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The Last Windrow: Times and technology have changed

I feel a bit dated when I think back to my childhood when the first telephone was hung on our farmhouse wall. The whole family gathered around to hear my mother talk to her mother thirty miles away. It was a magical moment. Metro Creative Graphics, Inc.

We've come a long way since the time when Lamar Jones strung telephone wire along our hog fence.

Technology has truly entered my world. I have this thing in my pocket made of about 10 cents worth of metal and plastic. If I purchased a new one of these things, it might cost up to a thousand dollars. My piece of plastic didn't cost nearly that much, but people can be seen waiting in lines to purchase these pieces of metal and plastic every time a new model comes out. Funny they would do that.

Of course I know that it's not the material that makes this thing that beeps and rings valuable. The value is in the brainpower that created it. I'm told that there is as much or more technology inside this little rectangular box as there was on the original moon shot. No wonder it heats up in my pocket once in awhile. It is thinking.

There are three disconnected telephones in the office where I work. One was manufactured in 1904, the other, a wood wall model, made in the 1930s and the other is a 1950s plastic rotary phone that sits on a desk. I know I'm getting older when I have youngsters, and some not so young, visit the office and they have no idea of how any of these devices worked. They toy with the cranks, and they have a curious look on their faces when they listen to the sound of the rotary dial spinning counterclockwise or the bell ringing on the wooden wall phone. "What are those letters on the rotary phone for?" they ask.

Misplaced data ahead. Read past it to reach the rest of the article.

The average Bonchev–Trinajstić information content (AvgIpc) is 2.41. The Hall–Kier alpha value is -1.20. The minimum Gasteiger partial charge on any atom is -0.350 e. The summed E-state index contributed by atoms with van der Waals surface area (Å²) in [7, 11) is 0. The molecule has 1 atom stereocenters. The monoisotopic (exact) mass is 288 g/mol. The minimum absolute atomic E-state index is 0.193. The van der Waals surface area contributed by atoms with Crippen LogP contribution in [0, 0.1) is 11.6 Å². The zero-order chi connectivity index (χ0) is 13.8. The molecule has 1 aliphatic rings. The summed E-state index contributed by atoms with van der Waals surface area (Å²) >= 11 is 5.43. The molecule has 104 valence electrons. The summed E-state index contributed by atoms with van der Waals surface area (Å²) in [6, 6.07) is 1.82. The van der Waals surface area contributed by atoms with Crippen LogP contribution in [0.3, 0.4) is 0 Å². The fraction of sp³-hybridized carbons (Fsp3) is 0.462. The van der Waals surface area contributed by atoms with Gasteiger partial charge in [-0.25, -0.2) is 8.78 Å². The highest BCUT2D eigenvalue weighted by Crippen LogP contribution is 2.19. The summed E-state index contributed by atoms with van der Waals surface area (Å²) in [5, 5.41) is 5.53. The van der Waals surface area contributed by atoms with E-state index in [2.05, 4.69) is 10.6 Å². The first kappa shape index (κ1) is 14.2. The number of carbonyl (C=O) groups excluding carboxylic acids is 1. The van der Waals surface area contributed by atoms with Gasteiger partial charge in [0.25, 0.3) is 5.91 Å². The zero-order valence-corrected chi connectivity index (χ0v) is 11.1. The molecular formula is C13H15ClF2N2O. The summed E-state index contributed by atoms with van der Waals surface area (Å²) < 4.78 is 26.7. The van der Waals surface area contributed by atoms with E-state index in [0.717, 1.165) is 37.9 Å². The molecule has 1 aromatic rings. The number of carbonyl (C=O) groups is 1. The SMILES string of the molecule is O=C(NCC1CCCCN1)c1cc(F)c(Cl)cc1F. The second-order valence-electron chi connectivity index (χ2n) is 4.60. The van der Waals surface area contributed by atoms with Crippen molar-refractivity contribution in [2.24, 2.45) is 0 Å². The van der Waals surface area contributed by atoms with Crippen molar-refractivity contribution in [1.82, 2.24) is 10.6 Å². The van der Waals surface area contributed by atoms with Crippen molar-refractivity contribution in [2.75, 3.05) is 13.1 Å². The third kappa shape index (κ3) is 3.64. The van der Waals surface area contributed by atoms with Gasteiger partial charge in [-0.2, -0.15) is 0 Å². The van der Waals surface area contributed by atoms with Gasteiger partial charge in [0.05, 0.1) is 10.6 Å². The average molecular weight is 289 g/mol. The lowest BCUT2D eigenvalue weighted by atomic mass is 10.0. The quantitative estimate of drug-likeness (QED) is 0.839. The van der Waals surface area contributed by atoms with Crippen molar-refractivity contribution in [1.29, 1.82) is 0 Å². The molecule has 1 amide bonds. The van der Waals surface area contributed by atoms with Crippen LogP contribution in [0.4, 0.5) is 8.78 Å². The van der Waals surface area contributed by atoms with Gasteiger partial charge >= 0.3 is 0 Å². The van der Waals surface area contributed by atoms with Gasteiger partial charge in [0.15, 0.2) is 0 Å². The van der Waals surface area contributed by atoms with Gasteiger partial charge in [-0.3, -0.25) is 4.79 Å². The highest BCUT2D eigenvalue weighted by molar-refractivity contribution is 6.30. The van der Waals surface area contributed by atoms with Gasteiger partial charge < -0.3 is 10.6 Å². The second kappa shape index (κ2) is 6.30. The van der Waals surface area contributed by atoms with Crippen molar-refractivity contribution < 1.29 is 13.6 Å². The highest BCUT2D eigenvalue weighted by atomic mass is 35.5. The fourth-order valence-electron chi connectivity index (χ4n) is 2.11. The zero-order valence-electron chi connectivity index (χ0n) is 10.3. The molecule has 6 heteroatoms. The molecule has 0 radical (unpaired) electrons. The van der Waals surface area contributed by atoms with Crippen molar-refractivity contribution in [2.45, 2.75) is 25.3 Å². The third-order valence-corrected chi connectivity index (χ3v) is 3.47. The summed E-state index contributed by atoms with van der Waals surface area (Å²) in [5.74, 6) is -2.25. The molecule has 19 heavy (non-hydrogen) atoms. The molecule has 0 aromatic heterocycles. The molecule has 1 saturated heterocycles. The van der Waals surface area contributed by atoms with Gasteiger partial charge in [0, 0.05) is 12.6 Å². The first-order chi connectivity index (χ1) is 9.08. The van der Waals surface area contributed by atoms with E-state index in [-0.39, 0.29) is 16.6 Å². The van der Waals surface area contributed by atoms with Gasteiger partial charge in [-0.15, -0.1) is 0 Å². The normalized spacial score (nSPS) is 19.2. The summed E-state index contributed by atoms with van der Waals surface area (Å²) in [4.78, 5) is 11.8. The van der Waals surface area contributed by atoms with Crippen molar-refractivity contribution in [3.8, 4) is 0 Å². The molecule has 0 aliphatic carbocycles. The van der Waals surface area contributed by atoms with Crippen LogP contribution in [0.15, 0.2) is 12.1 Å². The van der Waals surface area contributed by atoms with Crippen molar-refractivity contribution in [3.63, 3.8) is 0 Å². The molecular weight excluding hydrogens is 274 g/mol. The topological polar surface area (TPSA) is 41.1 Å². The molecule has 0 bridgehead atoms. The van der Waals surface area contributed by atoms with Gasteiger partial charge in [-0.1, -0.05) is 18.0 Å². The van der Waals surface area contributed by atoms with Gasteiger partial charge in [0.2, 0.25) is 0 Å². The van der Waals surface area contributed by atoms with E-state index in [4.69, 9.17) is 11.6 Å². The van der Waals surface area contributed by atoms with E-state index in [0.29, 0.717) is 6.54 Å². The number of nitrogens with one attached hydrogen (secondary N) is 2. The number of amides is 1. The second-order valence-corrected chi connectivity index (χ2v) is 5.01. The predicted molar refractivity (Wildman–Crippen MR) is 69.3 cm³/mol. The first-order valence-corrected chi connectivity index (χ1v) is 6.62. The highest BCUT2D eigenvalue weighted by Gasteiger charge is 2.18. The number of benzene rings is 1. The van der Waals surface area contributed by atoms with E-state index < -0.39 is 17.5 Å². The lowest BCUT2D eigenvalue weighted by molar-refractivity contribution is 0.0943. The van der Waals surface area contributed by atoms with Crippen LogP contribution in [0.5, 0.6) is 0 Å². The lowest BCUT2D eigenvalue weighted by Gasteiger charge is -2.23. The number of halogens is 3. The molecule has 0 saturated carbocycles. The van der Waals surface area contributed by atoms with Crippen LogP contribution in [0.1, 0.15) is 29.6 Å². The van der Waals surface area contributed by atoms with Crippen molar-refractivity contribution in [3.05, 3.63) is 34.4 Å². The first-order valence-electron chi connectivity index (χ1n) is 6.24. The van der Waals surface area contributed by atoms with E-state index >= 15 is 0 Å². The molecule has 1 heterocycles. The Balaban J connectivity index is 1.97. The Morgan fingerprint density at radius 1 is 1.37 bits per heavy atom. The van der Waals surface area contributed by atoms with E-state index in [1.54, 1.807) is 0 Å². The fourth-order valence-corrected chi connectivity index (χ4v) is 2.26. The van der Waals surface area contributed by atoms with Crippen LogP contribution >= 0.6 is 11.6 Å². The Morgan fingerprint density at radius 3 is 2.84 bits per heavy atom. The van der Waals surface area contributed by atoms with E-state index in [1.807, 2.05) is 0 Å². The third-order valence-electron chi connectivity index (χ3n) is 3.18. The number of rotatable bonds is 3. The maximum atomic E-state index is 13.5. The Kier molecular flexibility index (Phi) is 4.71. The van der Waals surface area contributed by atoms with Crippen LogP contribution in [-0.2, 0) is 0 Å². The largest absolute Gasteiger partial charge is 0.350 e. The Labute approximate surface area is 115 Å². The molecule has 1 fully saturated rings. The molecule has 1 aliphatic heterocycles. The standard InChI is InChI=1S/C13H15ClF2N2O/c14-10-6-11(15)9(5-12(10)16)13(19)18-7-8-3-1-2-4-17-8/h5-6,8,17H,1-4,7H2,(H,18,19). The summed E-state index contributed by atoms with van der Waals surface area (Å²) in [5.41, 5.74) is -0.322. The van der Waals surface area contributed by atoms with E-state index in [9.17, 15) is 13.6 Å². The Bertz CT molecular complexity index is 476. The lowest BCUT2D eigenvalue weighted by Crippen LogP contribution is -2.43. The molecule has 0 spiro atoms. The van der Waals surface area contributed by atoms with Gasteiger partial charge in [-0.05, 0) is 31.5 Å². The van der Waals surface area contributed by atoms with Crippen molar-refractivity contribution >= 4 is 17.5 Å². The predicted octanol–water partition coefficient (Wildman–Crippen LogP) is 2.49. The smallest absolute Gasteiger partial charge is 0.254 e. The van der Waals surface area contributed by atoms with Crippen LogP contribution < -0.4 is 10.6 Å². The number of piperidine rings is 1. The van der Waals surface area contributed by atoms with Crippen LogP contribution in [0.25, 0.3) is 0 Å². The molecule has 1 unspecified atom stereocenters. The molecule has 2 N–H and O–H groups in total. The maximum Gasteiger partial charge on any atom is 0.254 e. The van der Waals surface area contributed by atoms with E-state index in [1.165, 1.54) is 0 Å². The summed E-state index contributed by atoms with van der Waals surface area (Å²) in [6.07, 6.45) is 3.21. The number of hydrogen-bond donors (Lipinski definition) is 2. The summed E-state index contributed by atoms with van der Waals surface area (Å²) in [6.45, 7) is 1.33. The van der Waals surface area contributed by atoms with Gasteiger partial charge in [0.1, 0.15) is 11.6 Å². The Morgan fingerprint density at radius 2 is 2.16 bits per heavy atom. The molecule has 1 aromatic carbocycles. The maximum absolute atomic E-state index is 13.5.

Ordering some item over the phone would have been a foreign idea on the little Iowa farm. The phone was used to check on your relatives and neighbors, call the feed store for a pick up order or perhaps used in case of a disaster such as a tornado or a fire to alert the neighborhood. You didn't order your underwear from the phone.

Today the world is at the fingertip of anyone with one of these pieces of plastic. I've found pieces and repair parts for anything from my bathroom's ceiling vent fan to a gas tank for the 8N Ford tractor.

Things that I would have given up finding in years past.

I can check the ratings of any restaurant or motel on a trip. Although I must say, some of these recommendations might not be totally correct. Those making negative comments because they didn't like the look of the waiter or the cut of their steak might skew how good a business actually is. I take those comments with a grain of salt. But, overall, they tend to be helpful.

My little piece of plastic has recorded great pictures of nature, friends and happenings. I can easily send them to those I think might be interested in the push of a button. Try that on a rotary phone.

I feel a bit dated when I think back to my childhood when the first telephone was hung on our farmhouse wall. The whole family gathered around to hear my mother talk to her mother thirty miles away. It was a magical moment.

And I remember Lamar Jones, Jones Telephone Company, stringing telephone wire up and down our country roads and across corn fields through barnyards and on our hog-wire fence. He was a man ahead of his time. I often wonder if he were still alive what he might think of these little pieces of metal and plastic. I'd bet he would be one of those standing in line to buy the latest model.

See you next time. Okay?

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